Let's review some of the most recent headlines here on the POLICE website and see what we can surmise about any manner of pattern developing (hint: there is definitely a pattern developing).
- MN Officers Shot, Suspects Killed in Traffic Stop Gunfight (March 1)
- NC Man Charged with Attempted Murder Over Arson of Deputy's Home (March 1)
- Virginia Officer Shot and Killed at Traffic Stop, Suspect Dead (March 1)
- GA Sheriff's Lieutenant Shot and Killed in Vehicle Pursuit (March 1)
- New Orleans Campus Officer Murdered Outside of Basketball Arena (March 1)
All of these headlines from a single day.
The saying goes "Beware the Ides of March," (March 15) the day on which Julius Caesar was assassinated in 44 BC— stabbed to death at a meeting of the Senate.
As many as 60 conspirators were involved, the mob had stormed and prevailed.
To heck with the 15th, beware the 1st!
This onslaught on police officers across America didn't just start on March 1, 2021—it's been going on for years, but when you open the news page on POLICE and it's riddled with stories about attacks on law enforcement officers, it kind of "gets your hackles up," if you’re a cop or a pro-cop civilian like me.
Causes and Effects
There are multiple reasons for this years-long increase in attacks on officers, so I'll make no attempt to boil it all down to one thing.
Societal changes, political pressure on police leaders, a failure of the education system to tell the truth about policing, citizens' general ignorance of Constitutional law, a hostile mainstream media, the widespread elimination of gang injunctions, an entire generation of young people who claim to be "entitled" to things (despite the fact that Santa Claus and the Easter Bunny are fictional characters). I could go on and on.
But I will center this discussion on just one thing—the American public's tolerance of aberrant behavior (well, when it's done by people with whom they associate or regard as being on "their side").
For more than a year, rioters burned American cities practically to the ground. Following the death of George Floyd, unrest broke out in the Minneapolis–Saint Paul area on May 26, and quickly spread across the country. Cities that suffered included Birmingham, New York City, Portland, Chicago, Kenosha (WI), and dozens of others.
Cars were torched. Small businesses were looted. The cops who were trying to keep the peace came under fire, pelted with bricks and bottle and commercial grade fireworks—and now we see the tragic news altogether too frequently of police coming under withering gunfire.
This set the stage for the violence against police we're now seeing.
Nature Hates a Vacuum
Over the past year—well the past decade or more—attacking police became normalized for millions of Americans, whether they participated in the attacks or cheered at their televisions as if their favorite team was on the verge of winning the Super Bowl.
Tolerance for violence went through the roof, while simultaneously the cops in the helmets and riot gear were ordered by police leaders—who were largely cowing to political leaders— to "draw down" and not engage the violence in a meaningful and impactful way. It was what I've said for months to be a "confluence of events" that changed the country and changed policing in very unfortunate ways.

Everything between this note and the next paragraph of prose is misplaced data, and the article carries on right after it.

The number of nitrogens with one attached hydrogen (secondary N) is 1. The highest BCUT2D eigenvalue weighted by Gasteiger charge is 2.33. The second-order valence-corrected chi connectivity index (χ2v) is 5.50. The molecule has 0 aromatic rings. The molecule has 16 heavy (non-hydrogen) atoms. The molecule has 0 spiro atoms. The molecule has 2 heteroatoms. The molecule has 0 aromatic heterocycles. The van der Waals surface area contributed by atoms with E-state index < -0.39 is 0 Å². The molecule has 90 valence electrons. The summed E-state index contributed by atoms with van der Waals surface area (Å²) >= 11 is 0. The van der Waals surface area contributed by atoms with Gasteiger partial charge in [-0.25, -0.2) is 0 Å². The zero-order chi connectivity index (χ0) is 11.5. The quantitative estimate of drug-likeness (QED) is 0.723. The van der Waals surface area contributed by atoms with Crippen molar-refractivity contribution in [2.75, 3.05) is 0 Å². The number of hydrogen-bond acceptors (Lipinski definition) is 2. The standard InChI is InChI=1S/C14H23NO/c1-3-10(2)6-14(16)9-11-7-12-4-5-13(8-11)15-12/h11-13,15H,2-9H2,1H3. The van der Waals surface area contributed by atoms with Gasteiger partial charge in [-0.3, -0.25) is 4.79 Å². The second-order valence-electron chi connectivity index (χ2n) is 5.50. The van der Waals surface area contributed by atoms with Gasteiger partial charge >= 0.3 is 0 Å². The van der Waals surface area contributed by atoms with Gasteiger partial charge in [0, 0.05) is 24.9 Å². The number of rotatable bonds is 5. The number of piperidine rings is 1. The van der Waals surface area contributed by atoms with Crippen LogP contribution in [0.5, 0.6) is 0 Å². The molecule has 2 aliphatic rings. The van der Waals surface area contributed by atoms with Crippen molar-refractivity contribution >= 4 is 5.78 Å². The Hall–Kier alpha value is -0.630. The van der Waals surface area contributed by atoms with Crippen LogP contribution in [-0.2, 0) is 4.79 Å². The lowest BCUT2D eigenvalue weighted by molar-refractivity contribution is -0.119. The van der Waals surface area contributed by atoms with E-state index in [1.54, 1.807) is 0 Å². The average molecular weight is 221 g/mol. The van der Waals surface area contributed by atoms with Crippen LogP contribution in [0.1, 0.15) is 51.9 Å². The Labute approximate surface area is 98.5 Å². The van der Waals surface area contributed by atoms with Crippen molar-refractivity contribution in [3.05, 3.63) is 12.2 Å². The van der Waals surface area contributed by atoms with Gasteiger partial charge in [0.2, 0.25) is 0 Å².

So, it's utterly unsurprising to see this spike in reports of attacks on police officers. When the police "stand down" the criminals stand up, stand out, and stand as one.
Then the "war" is tilted in favor of the bad guys, and lopsidedly against the good guys.
Nature, after all, hates a vacuum. When the cops pull back the perps push forward—it's basic physics mixed with fairly complicated psychology.
I mentioned at the top that chaos, looting, and violence was essentially accepted by many in America because the rioters carried flags and banners espousing beliefs with which they agree.
Socialism, Communism, anarchy, and you are entitled to take stuff and destroy businesses were some of the various messages espoused by the Black Lives Matter movement and Antifa.
But when ardent supporters of former President Donald Trump turned a political speech into a raid on the Nation's Capital—a building I hold in the highest regard and have spent many hours on my lunch break on the steps of when I worked for the State Department, just to watch the "sausage get made"— the shrill left-leaning media just about lost their minds.
Silence for a year, and then an explosion of talking heads on a single day.
Make no mistake: I don't condone what happened on the Jan. 6—I turned on the television and watched the unrest unfold in utter horror and disbelief. Fencing and razor-wire remain in place, as does the National Guard.
I was—and remain—incensed that our nation's military needed to be called in to occupy our national seat of government as if it was Baghdad in April 2003.
The madness claimed the life of 42-yeaar-old United States Capitol Police Officer Brian Sicknick.
Violence is not free speech, so cops must be empowered—with well-defined marching orders—to stop protests from devolving into chaos, even as police officers are being shot and sometimes killed on an increasing basis.
There are 18,000-plus police agencies in the country, and nearly a million law enforcement officers. But the population of the United States is well north of 325 million.
You're outnumbered—there's no doubt about it—but you don't deserve to come under the kinds of violent attacks we saw in our headlines earlier this week.
In conclusion, I urge police leaders—command staff especially, but also union leaders—to empower officers to respond with appropriate strength and force to quell the violence, and send the message that the cops are taking back the streets.
Stay safe my friends. I pray for you every single day.